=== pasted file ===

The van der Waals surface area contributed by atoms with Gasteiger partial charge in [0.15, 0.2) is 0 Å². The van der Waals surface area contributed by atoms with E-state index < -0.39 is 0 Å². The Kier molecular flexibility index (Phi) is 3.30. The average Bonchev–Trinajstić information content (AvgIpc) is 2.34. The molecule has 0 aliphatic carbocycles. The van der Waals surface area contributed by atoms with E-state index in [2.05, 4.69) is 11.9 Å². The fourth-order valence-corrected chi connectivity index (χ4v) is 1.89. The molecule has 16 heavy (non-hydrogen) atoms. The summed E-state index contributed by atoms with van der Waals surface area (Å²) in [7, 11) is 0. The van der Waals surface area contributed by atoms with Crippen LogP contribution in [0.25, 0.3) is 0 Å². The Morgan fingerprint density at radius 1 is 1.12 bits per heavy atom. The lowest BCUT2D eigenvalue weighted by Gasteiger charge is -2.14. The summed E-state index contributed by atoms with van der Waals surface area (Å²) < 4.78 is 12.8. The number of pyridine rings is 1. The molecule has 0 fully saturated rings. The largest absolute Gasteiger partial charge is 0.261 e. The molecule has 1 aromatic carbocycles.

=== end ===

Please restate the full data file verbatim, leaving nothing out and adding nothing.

The van der Waals surface area contributed by atoms with Gasteiger partial charge in [0.15, 0.2) is 0 Å². The van der Waals surface area contributed by atoms with E-state index < -0.39 is 0 Å². The Kier molecular flexibility index (Phi) is 3.30. The average Bonchev–Trinajstić information content (AvgIpc) is 2.34. The molecule has 0 aliphatic carbocycles. The van der Waals surface area contributed by atoms with E-state index in [2.05, 4.69) is 11.9 Å². The fourth-order valence-corrected chi connectivity index (χ4v) is 1.89. The molecule has 16 heavy (non-hydrogen) atoms. The summed E-state index contributed by atoms with van der Waals surface area (Å²) in [7, 11) is 0. The van der Waals surface area contributed by atoms with Crippen LogP contribution in [0.25, 0.3) is 0 Å². The Morgan fingerprint density at radius 1 is 1.12 bits per heavy atom. The lowest BCUT2D eigenvalue weighted by Gasteiger charge is -2.14. The summed E-state index contributed by atoms with van der Waals surface area (Å²) < 4.78 is 12.8. The number of pyridine rings is 1. The molecule has 0 fully saturated rings. The largest absolute Gasteiger partial charge is 0.261 e. The molecule has 1 aromatic carbocycles.